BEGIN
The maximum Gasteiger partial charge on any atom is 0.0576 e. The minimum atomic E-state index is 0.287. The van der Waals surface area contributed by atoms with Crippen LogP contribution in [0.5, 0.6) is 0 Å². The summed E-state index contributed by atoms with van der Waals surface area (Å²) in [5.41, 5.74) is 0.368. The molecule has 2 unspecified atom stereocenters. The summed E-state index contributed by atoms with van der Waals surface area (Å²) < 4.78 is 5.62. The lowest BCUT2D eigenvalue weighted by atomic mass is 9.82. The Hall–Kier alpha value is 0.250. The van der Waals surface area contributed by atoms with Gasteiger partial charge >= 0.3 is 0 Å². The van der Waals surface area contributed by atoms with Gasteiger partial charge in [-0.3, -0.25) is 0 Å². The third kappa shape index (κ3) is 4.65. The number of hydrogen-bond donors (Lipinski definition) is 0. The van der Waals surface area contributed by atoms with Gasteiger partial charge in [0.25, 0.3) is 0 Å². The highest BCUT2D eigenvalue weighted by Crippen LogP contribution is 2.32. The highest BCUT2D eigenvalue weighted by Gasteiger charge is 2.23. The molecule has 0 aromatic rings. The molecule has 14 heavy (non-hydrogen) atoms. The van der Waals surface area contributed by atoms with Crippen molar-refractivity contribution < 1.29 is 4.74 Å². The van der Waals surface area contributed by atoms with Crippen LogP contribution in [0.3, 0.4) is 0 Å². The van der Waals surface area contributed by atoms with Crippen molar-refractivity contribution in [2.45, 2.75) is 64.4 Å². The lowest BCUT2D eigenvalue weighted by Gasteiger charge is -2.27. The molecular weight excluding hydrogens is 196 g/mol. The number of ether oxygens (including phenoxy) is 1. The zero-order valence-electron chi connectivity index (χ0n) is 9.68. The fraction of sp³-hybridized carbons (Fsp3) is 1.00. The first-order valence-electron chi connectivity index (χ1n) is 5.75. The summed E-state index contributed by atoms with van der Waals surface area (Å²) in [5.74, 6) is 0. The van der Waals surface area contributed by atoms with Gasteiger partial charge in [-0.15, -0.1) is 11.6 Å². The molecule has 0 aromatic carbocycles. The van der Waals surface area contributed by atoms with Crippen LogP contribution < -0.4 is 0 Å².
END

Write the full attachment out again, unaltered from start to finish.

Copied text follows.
The maximum Gasteiger partial charge on any atom is 0.0576 e. The minimum atomic E-state index is 0.287. The van der Waals surface area contributed by atoms with Crippen LogP contribution in [0.5, 0.6) is 0 Å². The summed E-state index contributed by atoms with van der Waals surface area (Å²) in [5.41, 5.74) is 0.368. The molecule has 2 unspecified atom stereocenters. The summed E-state index contributed by atoms with van der Waals surface area (Å²) < 4.78 is 5.62. The lowest BCUT2D eigenvalue weighted by atomic mass is 9.82. The Hall–Kier alpha value is 0.250. The van der Waals surface area contributed by atoms with Gasteiger partial charge >= 0.3 is 0 Å². The van der Waals surface area contributed by atoms with Gasteiger partial charge in [-0.3, -0.25) is 0 Å². The third kappa shape index (κ3) is 4.65. The number of hydrogen-bond donors (Lipinski definition) is 0. The van der Waals surface area contributed by atoms with Gasteiger partial charge in [0.25, 0.3) is 0 Å². The highest BCUT2D eigenvalue weighted by Crippen LogP contribution is 2.32. The highest BCUT2D eigenvalue weighted by Gasteiger charge is 2.23. The molecule has 0 aromatic rings. The molecule has 14 heavy (non-hydrogen) atoms. The van der Waals surface area contributed by atoms with Crippen molar-refractivity contribution < 1.29 is 4.74 Å². The van der Waals surface area contributed by atoms with Crippen LogP contribution in [0.3, 0.4) is 0 Å². The van der Waals surface area contributed by atoms with Crippen molar-refractivity contribution in [2.45, 2.75) is 64.4 Å². The lowest BCUT2D eigenvalue weighted by Gasteiger charge is -2.27. The molecular weight excluding hydrogens is 196 g/mol. The number of ether oxygens (including phenoxy) is 1. The zero-order valence-electron chi connectivity index (χ0n) is 9.68. The fraction of sp³-hybridized carbons (Fsp3) is 1.00. The first-order valence-electron chi connectivity index (χ1n) is 5.75. The summed E-state index contributed by atoms with van der Waals surface area (Å²) in [5.74, 6) is 0. The van der Waals surface area contributed by atoms with Gasteiger partial charge in [-0.15, -0.1) is 11.6 Å². The molecule has 0 aromatic carbocycles. The van der Waals surface area contributed by atoms with Crippen LogP contribution < -0.4 is 0 Å².